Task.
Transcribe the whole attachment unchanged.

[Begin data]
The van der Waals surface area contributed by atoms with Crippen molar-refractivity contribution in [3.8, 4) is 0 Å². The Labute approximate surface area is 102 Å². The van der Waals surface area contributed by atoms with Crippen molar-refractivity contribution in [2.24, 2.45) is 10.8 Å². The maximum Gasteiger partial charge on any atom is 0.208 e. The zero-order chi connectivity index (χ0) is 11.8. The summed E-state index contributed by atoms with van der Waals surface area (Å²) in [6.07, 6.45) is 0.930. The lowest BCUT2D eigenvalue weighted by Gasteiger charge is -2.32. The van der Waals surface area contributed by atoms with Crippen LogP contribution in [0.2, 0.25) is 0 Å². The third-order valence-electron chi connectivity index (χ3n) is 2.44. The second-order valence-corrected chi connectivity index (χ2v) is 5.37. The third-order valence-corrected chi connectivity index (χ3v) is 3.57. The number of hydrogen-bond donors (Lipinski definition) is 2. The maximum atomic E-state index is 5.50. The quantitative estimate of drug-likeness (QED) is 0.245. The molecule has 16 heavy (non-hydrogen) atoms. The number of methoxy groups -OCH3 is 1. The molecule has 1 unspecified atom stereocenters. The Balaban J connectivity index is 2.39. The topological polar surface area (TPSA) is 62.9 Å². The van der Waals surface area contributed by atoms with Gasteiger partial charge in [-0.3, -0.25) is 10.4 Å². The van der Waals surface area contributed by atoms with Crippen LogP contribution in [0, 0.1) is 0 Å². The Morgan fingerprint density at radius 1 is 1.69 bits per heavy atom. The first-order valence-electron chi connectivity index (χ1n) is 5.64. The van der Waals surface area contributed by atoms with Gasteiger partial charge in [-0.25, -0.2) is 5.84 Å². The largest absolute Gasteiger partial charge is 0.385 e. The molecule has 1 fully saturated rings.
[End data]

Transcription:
The van der Waals surface area contributed by atoms with Crippen molar-refractivity contribution in [3.8, 4) is 0 Å². The Labute approximate surface area is 102 Å². The van der Waals surface area contributed by atoms with Crippen molar-refractivity contribution in [2.24, 2.45) is 10.8 Å². The maximum Gasteiger partial charge on any atom is 0.208 e. The zero-order chi connectivity index (χ0) is 11.8. The summed E-state index contributed by atoms with van der Waals surface area (Å²) in [6.07, 6.45) is 0.930. The lowest BCUT2D eigenvalue weighted by Gasteiger charge is -2.32. The van der Waals surface area contributed by atoms with Crippen LogP contribution in [0.2, 0.25) is 0 Å². The third-order valence-electron chi connectivity index (χ3n) is 2.44. The second-order valence-corrected chi connectivity index (χ2v) is 5.37. The third-order valence-corrected chi connectivity index (χ3v) is 3.57. The number of hydrogen-bond donors (Lipinski definition) is 2. The maximum atomic E-state index is 5.50. The quantitative estimate of drug-likeness (QED) is 0.245. The molecule has 16 heavy (non-hydrogen) atoms. The number of methoxy groups -OCH3 is 1. The molecule has 1 unspecified atom stereocenters. The Balaban J connectivity index is 2.39. The topological polar surface area (TPSA) is 62.9 Å². The van der Waals surface area contributed by atoms with Gasteiger partial charge in [-0.3, -0.25) is 10.4 Å². The van der Waals surface area contributed by atoms with Crippen LogP contribution in [0, 0.1) is 0 Å². The Morgan fingerprint density at radius 1 is 1.69 bits per heavy atom. The first-order valence-electron chi connectivity index (χ1n) is 5.64. The van der Waals surface area contributed by atoms with Gasteiger partial charge in [-0.25, -0.2) is 5.84 Å². The largest absolute Gasteiger partial charge is 0.385 e. The molecule has 1 fully saturated rings.